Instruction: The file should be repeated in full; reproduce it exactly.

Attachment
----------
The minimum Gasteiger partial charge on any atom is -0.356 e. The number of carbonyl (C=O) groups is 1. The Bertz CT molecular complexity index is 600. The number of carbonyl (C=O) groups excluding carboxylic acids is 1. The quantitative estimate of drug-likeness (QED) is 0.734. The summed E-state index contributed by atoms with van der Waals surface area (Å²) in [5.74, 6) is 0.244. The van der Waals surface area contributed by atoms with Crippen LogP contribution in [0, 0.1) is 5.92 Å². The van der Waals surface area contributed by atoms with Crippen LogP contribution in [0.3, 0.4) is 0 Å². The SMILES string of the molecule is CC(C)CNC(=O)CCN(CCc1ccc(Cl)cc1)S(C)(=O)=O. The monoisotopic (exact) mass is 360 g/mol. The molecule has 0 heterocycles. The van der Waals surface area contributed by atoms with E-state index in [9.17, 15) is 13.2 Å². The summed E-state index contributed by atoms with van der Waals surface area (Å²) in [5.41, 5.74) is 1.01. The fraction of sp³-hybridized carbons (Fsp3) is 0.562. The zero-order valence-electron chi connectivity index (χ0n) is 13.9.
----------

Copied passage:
The minimum Gasteiger partial charge on any atom is -0.356 e. The number of carbonyl (C=O) groups is 1. The Bertz CT molecular complexity index is 600. The number of carbonyl (C=O) groups excluding carboxylic acids is 1. The quantitative estimate of drug-likeness (QED) is 0.734. The summed E-state index contributed by atoms with van der Waals surface area (Å²) in [5.74, 6) is 0.244. The van der Waals surface area contributed by atoms with Crippen LogP contribution in [0, 0.1) is 5.92 Å². The van der Waals surface area contributed by atoms with Crippen LogP contribution in [0.3, 0.4) is 0 Å². The SMILES string of the molecule is CC(C)CNC(=O)CCN(CCc1ccc(Cl)cc1)S(C)(=O)=O. The monoisotopic (exact) mass is 360 g/mol. The molecule has 0 heterocycles. The van der Waals surface area contributed by atoms with E-state index in [9.17, 15) is 13.2 Å². The summed E-state index contributed by atoms with van der Waals surface area (Å²) in [5.41, 5.74) is 1.01. The fraction of sp³-hybridized carbons (Fsp3) is 0.562. The zero-order valence-electron chi connectivity index (χ0n) is 13.9.